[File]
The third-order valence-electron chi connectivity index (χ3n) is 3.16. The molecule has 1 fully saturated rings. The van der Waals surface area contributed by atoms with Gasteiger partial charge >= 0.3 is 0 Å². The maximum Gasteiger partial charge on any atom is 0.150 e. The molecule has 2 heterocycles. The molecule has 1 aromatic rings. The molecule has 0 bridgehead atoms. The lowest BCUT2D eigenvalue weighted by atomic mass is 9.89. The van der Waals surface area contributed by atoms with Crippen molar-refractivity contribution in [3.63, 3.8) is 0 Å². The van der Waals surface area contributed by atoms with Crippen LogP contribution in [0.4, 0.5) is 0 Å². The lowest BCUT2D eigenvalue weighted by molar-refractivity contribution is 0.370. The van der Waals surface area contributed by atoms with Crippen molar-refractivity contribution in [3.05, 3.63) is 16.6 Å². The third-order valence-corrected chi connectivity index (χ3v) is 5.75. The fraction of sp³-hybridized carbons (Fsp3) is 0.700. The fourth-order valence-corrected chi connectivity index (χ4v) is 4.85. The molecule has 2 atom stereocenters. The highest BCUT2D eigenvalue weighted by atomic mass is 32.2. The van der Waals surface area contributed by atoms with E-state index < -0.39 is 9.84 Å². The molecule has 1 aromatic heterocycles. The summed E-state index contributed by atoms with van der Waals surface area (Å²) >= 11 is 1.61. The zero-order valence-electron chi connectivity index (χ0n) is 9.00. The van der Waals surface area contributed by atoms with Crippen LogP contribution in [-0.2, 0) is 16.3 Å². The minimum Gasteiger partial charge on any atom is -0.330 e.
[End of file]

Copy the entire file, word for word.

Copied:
The third-order valence-electron chi connectivity index (χ3n) is 3.16. The molecule has 1 fully saturated rings. The van der Waals surface area contributed by atoms with Gasteiger partial charge >= 0.3 is 0 Å². The maximum Gasteiger partial charge on any atom is 0.150 e. The molecule has 2 heterocycles. The molecule has 1 aromatic rings. The molecule has 0 bridgehead atoms. The lowest BCUT2D eigenvalue weighted by atomic mass is 9.89. The van der Waals surface area contributed by atoms with Crippen molar-refractivity contribution in [3.63, 3.8) is 0 Å². The van der Waals surface area contributed by atoms with Crippen LogP contribution in [0.4, 0.5) is 0 Å². The lowest BCUT2D eigenvalue weighted by molar-refractivity contribution is 0.370. The van der Waals surface area contributed by atoms with Crippen molar-refractivity contribution in [3.05, 3.63) is 16.6 Å². The third-order valence-corrected chi connectivity index (χ3v) is 5.75. The fraction of sp³-hybridized carbons (Fsp3) is 0.700. The fourth-order valence-corrected chi connectivity index (χ4v) is 4.85. The molecule has 2 atom stereocenters. The highest BCUT2D eigenvalue weighted by atomic mass is 32.2. The van der Waals surface area contributed by atoms with E-state index < -0.39 is 9.84 Å². The molecule has 1 aromatic heterocycles. The summed E-state index contributed by atoms with van der Waals surface area (Å²) >= 11 is 1.61. The zero-order valence-electron chi connectivity index (χ0n) is 9.00. The van der Waals surface area contributed by atoms with Crippen LogP contribution in [-0.2, 0) is 16.3 Å². The minimum Gasteiger partial charge on any atom is -0.330 e.